In 1975, Bill Patzert was a graduate student at the University of Hawaii in oceanography, assigned to go out on a ship called the Moana Wave and document sea surface temperatures and wind speeds in the Pacific Ocean, to prove or disprove the latest idea in climate science.

“It was the first time anyone thought an El Niño could be predicted,” Patzert recalled. “I was the junior member on a team of research scientists, but the chief scientist on board the ship. We were convinced we were seeing the signs of an El Niño forming, with a relaxation of the trade winds blowing eastward, and a warm pool forming off Ecuador, but like so many of these events it was short-lived. The experts predict an El Niño every three or five years or so, but the real ones, the ones that’ll make you pee in your Pampers, they only come about every 12 or 15 years.”

Rainfall totals in Southern California bear out Patzert’s observation. El Niño, the best-known and most powerful of all ocean climate patterns, in its warm (positive) phase brings a flow of warm water from the tropics along the equator toward the west coast, in what’s called a Kelvin wave, about every five years, which feeds moisture to rain patterns in our area. But the last El Niño episode, in 2003, brought only slightly more rainfall than normal to our area, and has already been forgotten, while the huge storms of 2005, which devastated the state and killed 20 people, had little or no connection to El Niño.

Those devastating rains came to us thanks to the so-called “Pineapple Express,” which brought rain directly from the tropics, over Hawaii and onto Southern California, encouraged by another seasonal ocean pattern called the Madden-Julian oscillation. The Madden-Julian oscillation appears to have moved the ridge of high pressure that often forms over California eastward and north in the Pacific in late December 2004 and early January 2005, according to the national Climate Prediction Center, allowing tropical storms to hit Southern California head on.

2The last El Niño to bring major rainfall to Ventura County came in l997-l998, and it was a doozy, still the wettest year on record, according to the VC Watershed Protection District, with about 39 inches of rain in Ventura and about 50 inches of rain in Ojai.

If you ask Ed Olenic, who predicts seasonal weather for the National Oceanic and Atmospheric Administration, how this year’s El Niño rates on a historical scale, he will say it’s fairly strong. The strongest El Niño on record, the l997-98 model, notched at 2.5 on the Oceanic Niño Index, while this year’s model comes in at a 1.8, he said, the same mark reached by the El Niño of l991-92.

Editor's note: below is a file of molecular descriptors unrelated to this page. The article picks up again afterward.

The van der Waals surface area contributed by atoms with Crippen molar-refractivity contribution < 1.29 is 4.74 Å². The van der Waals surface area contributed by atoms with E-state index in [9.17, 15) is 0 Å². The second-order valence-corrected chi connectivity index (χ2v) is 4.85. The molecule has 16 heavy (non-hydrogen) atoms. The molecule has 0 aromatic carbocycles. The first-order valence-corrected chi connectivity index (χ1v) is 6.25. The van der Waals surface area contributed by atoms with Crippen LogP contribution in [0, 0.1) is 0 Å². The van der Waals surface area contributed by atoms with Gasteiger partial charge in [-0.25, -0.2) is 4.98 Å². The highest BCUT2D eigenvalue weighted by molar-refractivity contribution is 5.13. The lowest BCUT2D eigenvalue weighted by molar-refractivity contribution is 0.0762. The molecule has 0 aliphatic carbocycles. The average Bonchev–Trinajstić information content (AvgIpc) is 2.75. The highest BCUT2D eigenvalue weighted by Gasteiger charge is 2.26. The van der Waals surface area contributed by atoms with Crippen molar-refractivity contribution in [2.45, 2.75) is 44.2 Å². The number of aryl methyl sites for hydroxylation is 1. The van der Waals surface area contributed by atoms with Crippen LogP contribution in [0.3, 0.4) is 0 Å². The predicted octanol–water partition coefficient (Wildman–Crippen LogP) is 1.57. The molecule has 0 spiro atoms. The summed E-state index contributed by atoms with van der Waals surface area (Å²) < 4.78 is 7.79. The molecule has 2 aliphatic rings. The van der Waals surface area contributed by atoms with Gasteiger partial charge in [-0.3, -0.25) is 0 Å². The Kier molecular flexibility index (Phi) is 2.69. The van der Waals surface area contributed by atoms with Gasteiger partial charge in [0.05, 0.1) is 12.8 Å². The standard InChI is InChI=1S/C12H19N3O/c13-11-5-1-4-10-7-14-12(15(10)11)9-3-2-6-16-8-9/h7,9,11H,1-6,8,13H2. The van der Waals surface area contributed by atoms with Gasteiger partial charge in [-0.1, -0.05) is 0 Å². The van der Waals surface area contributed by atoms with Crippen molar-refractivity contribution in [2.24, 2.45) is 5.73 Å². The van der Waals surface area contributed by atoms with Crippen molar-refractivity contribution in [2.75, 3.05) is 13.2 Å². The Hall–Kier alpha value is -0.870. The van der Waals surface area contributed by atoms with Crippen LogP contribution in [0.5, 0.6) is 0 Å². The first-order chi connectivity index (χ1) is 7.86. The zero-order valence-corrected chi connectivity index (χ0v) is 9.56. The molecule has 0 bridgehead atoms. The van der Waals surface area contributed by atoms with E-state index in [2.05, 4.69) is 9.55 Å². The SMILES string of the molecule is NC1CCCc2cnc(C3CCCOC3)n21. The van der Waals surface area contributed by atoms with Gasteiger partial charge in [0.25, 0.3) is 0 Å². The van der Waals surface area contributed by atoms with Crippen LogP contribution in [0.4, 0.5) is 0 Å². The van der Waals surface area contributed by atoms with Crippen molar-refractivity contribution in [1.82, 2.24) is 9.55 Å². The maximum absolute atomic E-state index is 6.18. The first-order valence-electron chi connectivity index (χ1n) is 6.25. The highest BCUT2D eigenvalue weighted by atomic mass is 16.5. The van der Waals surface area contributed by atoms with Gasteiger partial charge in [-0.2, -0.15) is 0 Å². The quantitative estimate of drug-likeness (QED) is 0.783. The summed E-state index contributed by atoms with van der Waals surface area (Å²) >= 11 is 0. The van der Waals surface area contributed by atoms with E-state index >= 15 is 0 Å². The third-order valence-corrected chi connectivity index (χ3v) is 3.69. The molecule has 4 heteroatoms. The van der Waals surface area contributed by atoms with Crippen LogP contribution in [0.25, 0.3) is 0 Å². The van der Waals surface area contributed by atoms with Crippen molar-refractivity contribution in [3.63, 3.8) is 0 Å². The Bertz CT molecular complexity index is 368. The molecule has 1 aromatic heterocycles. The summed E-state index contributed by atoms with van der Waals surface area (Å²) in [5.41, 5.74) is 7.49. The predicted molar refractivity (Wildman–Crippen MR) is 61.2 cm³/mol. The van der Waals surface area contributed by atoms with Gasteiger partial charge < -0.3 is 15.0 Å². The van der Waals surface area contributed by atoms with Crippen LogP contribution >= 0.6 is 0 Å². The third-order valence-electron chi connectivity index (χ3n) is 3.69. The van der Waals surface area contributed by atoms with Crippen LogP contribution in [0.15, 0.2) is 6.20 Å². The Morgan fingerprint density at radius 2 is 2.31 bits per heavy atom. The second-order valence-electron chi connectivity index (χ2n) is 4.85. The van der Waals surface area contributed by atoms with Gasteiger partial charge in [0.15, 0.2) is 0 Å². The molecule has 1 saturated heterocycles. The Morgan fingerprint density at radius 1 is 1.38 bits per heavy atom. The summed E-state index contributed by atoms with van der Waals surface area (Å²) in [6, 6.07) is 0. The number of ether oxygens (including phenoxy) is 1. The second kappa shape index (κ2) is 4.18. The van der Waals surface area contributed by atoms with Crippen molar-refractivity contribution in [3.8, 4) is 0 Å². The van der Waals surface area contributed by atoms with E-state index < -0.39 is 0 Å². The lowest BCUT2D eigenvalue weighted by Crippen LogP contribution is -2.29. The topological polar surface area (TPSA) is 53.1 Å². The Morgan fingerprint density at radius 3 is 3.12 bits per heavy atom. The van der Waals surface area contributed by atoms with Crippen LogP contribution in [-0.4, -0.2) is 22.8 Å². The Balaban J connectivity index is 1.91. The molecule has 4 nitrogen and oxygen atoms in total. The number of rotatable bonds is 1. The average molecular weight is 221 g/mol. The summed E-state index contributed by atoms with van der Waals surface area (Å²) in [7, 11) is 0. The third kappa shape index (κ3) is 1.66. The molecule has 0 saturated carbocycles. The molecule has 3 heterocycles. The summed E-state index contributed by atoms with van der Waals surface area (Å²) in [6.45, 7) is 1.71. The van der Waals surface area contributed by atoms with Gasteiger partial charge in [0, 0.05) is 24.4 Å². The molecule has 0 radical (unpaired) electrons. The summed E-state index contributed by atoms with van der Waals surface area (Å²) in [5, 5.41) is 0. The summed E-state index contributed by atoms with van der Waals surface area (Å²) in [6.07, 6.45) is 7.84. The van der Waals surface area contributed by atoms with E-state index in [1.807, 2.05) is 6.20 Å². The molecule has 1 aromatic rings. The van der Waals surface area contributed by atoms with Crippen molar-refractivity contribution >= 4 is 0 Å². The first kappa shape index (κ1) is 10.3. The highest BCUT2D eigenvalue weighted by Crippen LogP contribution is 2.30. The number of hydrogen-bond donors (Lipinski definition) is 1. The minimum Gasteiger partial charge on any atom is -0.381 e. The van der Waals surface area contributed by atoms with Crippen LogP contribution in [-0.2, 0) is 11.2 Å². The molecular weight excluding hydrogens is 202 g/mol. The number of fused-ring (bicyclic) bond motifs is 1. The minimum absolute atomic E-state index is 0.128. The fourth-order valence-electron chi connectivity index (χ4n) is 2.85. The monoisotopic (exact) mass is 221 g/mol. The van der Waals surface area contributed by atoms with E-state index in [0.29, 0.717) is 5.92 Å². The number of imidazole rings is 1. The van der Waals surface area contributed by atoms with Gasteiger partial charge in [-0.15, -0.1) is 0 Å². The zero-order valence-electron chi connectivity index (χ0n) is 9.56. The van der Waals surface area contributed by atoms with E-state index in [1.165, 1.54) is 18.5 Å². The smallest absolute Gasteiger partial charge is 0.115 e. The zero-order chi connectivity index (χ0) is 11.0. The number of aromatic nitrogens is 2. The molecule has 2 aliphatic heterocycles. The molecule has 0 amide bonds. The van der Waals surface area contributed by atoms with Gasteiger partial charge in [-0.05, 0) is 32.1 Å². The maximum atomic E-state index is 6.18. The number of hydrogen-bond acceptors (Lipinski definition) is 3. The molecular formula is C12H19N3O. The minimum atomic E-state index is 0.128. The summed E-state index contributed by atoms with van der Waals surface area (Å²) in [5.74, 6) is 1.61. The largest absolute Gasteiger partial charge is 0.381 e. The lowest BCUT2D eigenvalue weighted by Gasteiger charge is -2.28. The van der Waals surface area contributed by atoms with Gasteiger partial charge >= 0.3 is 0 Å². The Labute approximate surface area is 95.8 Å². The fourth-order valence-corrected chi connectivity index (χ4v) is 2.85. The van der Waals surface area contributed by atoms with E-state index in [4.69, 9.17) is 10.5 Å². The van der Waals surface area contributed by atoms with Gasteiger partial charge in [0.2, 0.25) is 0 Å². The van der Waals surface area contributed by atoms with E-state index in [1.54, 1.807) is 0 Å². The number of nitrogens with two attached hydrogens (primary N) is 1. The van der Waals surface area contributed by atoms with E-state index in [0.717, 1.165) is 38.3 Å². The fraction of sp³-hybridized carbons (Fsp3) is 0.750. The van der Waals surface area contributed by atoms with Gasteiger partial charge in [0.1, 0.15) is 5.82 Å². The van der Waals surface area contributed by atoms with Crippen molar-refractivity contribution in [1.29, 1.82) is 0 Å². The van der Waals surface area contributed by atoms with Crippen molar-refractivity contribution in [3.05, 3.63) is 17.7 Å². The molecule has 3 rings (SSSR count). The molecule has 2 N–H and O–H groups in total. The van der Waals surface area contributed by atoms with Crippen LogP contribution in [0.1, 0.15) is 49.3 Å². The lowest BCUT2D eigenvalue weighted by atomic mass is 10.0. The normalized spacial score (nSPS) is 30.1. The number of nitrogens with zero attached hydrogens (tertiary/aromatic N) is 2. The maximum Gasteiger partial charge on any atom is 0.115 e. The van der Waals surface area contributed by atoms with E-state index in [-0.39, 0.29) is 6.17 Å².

But if you look at rainfall records, you will see that rainfall in the l991-92 water year was only slightly elevated, by about five inches in downtown Ventura, compared to an additional downpouring of 25 inches of rain in the epochal water year l997-98.

El Niño: Size does make a difference
“El Niños come in small, medium, large and Godzilla,” Patzert said. “The last Godzilla El Niño we had was in l998, and the one before that was in l983. The others are mostly wanna-bes. But the ’97-’98 El Niño triggered something deep in the cortex of reporters, and now whenever the word is mentioned, they start salivating.”

Terry Schaeffer, who has been predicting weather for the agricultural community in Ventura County since the l970s, seconds this observation.

 “I agree 100 percent,” he said. “Just because it’s a heavy rain year doesn’t mean it’s an El Niño, and although a strong El Niño can bring good rain, the light to moderate El Niños are much harder to predict. We are in an El Niño pattern now, with mild winter temperatures, but I don’t see a likelihood of any rain soon. I think we’ll see a pattern change later in the month, which could open the door to some storms, but whether they will be there to come through the door, we don’t know. I’m still guardedly optimistic that we’ll have a normal year for precipitation, plus about 15 percent, but I suspect that overall we’ll still be in a drought.”     

By contrast, the official forecasters for seasonal weather prediction in the U.S., the Climate Prediction Center in Maryland, an offshoot of the National Oceanographic and Atmospheric Administration, continue to call for heavier-than-average rainfall totals across most of the southwestern U.S, thanks to El Niño.

“We have an El Niño that has reached strong status,” said forecaster Ed Olenic. “Of course, we’re just in the middle of the season, and the full impact of El Niño isn’t usually felt until mid-January.”

What national El Niño forecasters don’t see
Patzert, who works for the NASA-affiliated Jet Propulsion Lab in Pasadena, has been looking intently at the ocean patterns of El Niño, which tends to bring winter mildness and rain to the West Coast, and its mirror image La Niña, which tends to bring dryness and cold, from space since l992. That’s when NASA and a French space agency launched a satellite called TOPEX.

Topex and its satellite successors JASON 1 and 2 can precisely calculate ocean sea levels across vast distances to a millimeter scale, and with this data scientists are able to map ocean heat flows as never before. Where NOAA forecasters rely mostly on data from buoys, Patzert looks at satellite data that allow him to see temperature changes (caused by the expansion of sea water in the “mix layer”) farther below the surface.

But he doesn’t look just at the seasonal patterns, such as El Niño.

“I was heavily addicted to TOPEX data, and now I’m heavily addicted to JASON data, and what the data shows is much more than El Niño,” he said. “We also see the Pacific decadal oscillation.”

The Pacific decadal oscillation, or PDO, is a difficult concept to visualize, because it’s hard to imagine the biggest thing in the world as a bathtub, with warm water sloshing back and forth in flows the size of continents.  But that is the Pacific Ocean as ruled by the Pacific decadal oscillation.